By JOSE REYES
The thought of entering college as an athlete was exciting to say the least. On top of the liberating college experience that awaited me, I would have the privilege of arriving one week early and with one less worry than most other students, meeting new friends. Although I had teammates, I would still have to get to know them, but at least I already knew they loved the same sport as me. Besides, after we train, eat, sleep and even fart together, getting to know them wasn’t very hard.
Although the meeting new friends problem was solved, or so it seemed, I still had the usual troubles we all experience. I had the hassle of finding my classes and arriving on time, meeting and liking my professors, not procrastinating and climbing the billion steps to get to the dining hall. As if that weren’t enough already, I had practices, gym days and film sessions to remind me I was still a college athlete. I have a whole new appreciation for those that have jobs in addition to college; it is inspirational and I have no idea how they do it.
College is seen as an opportunity to realize our potential and exceed our limits. A chance to explore not only ourselves, but the wonderful world around us. This got me thinking a lot about my team, other athletes and mostly anyone on campus that has a friend group they hang out with. As I thought more and more about it, I was led to a question that I struggled to acknowledge, and even more so failed to answer that holds immense value in our college experience: Are our friend groups, instead of helping us bloom, unintentionally limiting our growth?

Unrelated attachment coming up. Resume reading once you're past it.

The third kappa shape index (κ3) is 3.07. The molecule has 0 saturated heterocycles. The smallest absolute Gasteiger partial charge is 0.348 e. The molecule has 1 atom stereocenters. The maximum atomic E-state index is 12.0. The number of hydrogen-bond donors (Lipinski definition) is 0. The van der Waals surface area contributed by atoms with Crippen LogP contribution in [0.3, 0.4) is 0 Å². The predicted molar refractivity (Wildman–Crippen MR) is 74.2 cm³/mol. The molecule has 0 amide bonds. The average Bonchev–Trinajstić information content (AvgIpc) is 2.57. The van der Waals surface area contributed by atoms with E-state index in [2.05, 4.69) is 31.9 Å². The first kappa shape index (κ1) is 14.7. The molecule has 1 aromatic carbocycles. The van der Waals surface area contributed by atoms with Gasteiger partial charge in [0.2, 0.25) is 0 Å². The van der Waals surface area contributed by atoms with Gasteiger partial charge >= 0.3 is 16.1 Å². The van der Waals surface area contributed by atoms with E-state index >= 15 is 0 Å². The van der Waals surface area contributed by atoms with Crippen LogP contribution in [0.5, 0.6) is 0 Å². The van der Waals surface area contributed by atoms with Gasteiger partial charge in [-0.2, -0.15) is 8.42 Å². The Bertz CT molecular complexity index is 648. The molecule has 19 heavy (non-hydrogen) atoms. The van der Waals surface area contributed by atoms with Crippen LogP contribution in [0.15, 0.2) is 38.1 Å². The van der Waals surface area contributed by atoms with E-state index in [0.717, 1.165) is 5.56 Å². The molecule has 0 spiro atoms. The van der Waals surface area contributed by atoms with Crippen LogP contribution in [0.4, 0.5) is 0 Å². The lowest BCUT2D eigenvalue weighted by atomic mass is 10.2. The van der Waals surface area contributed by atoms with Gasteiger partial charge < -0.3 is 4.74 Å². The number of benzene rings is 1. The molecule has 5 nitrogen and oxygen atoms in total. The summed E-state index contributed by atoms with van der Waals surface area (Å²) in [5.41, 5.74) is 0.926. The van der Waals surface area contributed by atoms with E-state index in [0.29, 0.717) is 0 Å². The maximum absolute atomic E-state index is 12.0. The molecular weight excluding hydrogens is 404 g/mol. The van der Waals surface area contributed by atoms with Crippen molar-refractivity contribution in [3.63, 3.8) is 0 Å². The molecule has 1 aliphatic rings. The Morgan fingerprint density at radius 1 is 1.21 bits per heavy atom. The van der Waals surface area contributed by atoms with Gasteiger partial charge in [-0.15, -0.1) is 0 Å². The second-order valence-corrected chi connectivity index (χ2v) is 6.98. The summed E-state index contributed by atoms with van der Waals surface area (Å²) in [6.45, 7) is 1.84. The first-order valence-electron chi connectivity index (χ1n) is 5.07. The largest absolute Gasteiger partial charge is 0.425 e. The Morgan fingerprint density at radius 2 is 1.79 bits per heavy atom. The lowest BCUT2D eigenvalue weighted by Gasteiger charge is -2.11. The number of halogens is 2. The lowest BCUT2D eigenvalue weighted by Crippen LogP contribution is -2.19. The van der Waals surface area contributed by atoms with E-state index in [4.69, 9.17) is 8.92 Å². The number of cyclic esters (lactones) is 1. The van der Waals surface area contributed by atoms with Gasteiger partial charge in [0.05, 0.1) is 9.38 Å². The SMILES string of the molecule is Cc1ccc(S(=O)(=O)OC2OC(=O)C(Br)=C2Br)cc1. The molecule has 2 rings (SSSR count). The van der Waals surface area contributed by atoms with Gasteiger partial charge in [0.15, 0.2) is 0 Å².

Don’t get me wrong, friends and teammates can be super supportive and amazing. Personally I didn’t even want to make the effort to hangout with anyone else; I had everything that made me happy right in my own group. It wasn’t until I began to think about a social physiological concept I learned in class, the looking-glass self, that I realized I could be missing out on something quite significant.
Charles Horton Cooley, an American sociologist, was the first to suggest the looking-glass self concept in 1902. “A person’s self grows out of society’s interpersonal interactions and the perceptions of others,” stated Cooley. Through studying this I learned that our day-to-day interactions and how we think others perceive us, shape who we are as individuals. I began to see how a few small things, for example, the way we appear to everyone else as we enter the dining hall, or how we take chairs to use at our table, or even how we may leave without cleaning up sometimes, change not only what people think of us, but it changes the very nature of who we are. It seems a bit extreme at first, but overtime these small drips fill a very large bucket.
In a place like college where we should be experiencing individual growth and fostering long lasting relationships, this concept does nothing more than close doors for us. So take some time to look around and breathe for a bit. Be mindful at the start of your day and challenge yourself. As for the question I didn’t want to acknowledge, well, the answer lies in others, specifically those we haven’t yet had a chance to meet. It is them who have the largest impact on who we will become and the impact we will have on everyone else we cross paths with. I would say that the moral is to be mindful, because every moment is an opportunity, and every opportunity is the chance you’ve been waiting for.